By Levi Rickert
The effects of his work impacted the lives of all Americans.
For instance, the passage of the momentous Civil Rights Act of 1964 benefited American Indians and Latinos, as well as African Americans. We can now go places we could not go prior to 1964. We can now stay in motels we could not stay in prior to 1964.
Prior to the passage of the Civil Rights Act of 1964, American Indians were not allowed in many establishments simply because we were Indians. Many establishments prominently displayed signs that read:
“No Indians or Dogs Allowed”
in various parts of this country. There is a major difference between an Indian and a dog, I may add.
One Ottawa elder recalls, when the Civil Rights Act of 1964 became a federal law, business proprietors, who owned restaurants, motels and shops, in the upper portion of Michigan's Lower Peninsula held a meeting to discuss
“What they were going to do now that they had to serve Indians.”
By Mara Van Ells
Keynote speaker Chase Iron Eyes gave a brief history of the civil rights movement and its leaders, including Jackie Robinson, Rosa Parks and Malcolm X. He emphasized King's dedication to nonviolent protests.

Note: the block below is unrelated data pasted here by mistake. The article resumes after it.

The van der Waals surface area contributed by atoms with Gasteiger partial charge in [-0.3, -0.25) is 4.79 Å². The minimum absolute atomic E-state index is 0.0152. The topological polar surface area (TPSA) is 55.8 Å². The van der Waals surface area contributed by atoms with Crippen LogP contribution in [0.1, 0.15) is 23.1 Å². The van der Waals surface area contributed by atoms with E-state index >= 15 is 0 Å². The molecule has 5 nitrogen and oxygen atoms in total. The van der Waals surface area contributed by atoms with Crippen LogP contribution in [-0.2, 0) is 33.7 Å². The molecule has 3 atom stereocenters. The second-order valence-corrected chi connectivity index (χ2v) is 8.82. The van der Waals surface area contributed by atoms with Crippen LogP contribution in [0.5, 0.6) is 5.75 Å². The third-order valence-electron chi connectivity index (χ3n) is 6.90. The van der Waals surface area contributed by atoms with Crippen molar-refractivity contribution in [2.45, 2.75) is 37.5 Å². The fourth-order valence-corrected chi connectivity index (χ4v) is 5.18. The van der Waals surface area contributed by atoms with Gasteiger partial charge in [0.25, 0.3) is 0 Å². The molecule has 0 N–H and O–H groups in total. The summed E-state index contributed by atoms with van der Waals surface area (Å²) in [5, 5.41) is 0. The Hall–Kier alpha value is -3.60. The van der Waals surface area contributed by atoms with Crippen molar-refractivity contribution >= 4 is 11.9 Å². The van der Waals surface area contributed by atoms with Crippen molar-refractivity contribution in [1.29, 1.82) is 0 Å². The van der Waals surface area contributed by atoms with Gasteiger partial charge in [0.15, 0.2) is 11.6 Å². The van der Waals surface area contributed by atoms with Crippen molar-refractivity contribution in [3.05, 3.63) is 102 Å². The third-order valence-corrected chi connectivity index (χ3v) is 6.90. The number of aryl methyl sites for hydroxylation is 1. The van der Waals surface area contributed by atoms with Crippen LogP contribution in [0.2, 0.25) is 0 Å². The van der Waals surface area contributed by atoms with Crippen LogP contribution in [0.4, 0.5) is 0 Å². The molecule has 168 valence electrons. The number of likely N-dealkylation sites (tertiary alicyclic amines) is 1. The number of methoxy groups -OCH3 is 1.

"Civil disobedience is a very powerful tool," Iron Eyes said. "We see it today in the Occupy movement."
He spoke also of Native American struggles to attain civil rights.
"In the same way that the black struggle had a peaceful arm and a forceful arm, our struggle did as well," he said, noting the National Indian Youth Council, formed in the 1960s and the American Indian Movement, which formed in 1968.
By Ernest L. Stevens, Jr.
This was a man who had a vision to bring economic equality to his people and to the Nation. He was instrumental in helping end racial segregation and racial discrimination through nonviolent means.
Through Reverend King’s vision, we know that our people should be measured not by the color of our skin, but by the content of our character.